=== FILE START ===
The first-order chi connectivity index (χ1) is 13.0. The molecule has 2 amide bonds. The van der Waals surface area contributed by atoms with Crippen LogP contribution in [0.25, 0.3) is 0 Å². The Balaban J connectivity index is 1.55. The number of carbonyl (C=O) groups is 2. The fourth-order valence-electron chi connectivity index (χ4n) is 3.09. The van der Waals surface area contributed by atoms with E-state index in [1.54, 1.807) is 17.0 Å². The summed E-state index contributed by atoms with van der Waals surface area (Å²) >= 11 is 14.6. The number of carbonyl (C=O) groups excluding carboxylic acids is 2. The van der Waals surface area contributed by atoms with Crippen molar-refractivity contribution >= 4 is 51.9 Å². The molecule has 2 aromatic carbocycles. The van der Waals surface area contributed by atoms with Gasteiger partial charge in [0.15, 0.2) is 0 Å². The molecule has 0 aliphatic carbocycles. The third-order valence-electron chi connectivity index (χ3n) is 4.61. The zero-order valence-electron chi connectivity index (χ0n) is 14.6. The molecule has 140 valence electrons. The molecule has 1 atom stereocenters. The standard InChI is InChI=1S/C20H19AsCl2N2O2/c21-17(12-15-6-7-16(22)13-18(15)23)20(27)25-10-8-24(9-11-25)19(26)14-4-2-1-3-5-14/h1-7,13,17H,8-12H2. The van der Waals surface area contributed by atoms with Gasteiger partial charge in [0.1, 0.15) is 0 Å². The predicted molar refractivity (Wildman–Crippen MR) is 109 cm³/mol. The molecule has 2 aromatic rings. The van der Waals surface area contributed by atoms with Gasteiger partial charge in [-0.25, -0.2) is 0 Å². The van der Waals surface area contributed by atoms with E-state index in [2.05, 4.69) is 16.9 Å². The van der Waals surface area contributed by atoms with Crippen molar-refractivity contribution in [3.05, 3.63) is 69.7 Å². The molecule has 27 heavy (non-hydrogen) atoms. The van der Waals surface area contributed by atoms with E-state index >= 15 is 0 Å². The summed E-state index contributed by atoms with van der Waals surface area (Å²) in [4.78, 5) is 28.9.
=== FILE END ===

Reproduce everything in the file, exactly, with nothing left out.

The first-order chi connectivity index (χ1) is 13.0. The molecule has 2 amide bonds. The van der Waals surface area contributed by atoms with Crippen LogP contribution in [0.25, 0.3) is 0 Å². The Balaban J connectivity index is 1.55. The number of carbonyl (C=O) groups is 2. The fourth-order valence-electron chi connectivity index (χ4n) is 3.09. The van der Waals surface area contributed by atoms with E-state index in [1.54, 1.807) is 17.0 Å². The summed E-state index contributed by atoms with van der Waals surface area (Å²) >= 11 is 14.6. The number of carbonyl (C=O) groups excluding carboxylic acids is 2. The van der Waals surface area contributed by atoms with Crippen molar-refractivity contribution >= 4 is 51.9 Å². The molecule has 2 aromatic carbocycles. The van der Waals surface area contributed by atoms with Gasteiger partial charge in [0.15, 0.2) is 0 Å². The molecule has 0 aliphatic carbocycles. The third-order valence-electron chi connectivity index (χ3n) is 4.61. The zero-order valence-electron chi connectivity index (χ0n) is 14.6. The molecule has 140 valence electrons. The molecule has 1 atom stereocenters. The standard InChI is InChI=1S/C20H19AsCl2N2O2/c21-17(12-15-6-7-16(22)13-18(15)23)20(27)25-10-8-24(9-11-25)19(26)14-4-2-1-3-5-14/h1-7,13,17H,8-12H2. The van der Waals surface area contributed by atoms with Gasteiger partial charge in [0.1, 0.15) is 0 Å². The predicted molar refractivity (Wildman–Crippen MR) is 109 cm³/mol. The molecule has 2 aromatic rings. The van der Waals surface area contributed by atoms with Gasteiger partial charge in [-0.25, -0.2) is 0 Å². The van der Waals surface area contributed by atoms with E-state index in [2.05, 4.69) is 16.9 Å². The van der Waals surface area contributed by atoms with Crippen molar-refractivity contribution in [3.05, 3.63) is 69.7 Å². The molecule has 27 heavy (non-hydrogen) atoms. The van der Waals surface area contributed by atoms with E-state index >= 15 is 0 Å². The summed E-state index contributed by atoms with van der Waals surface area (Å²) in [4.78, 5) is 28.9.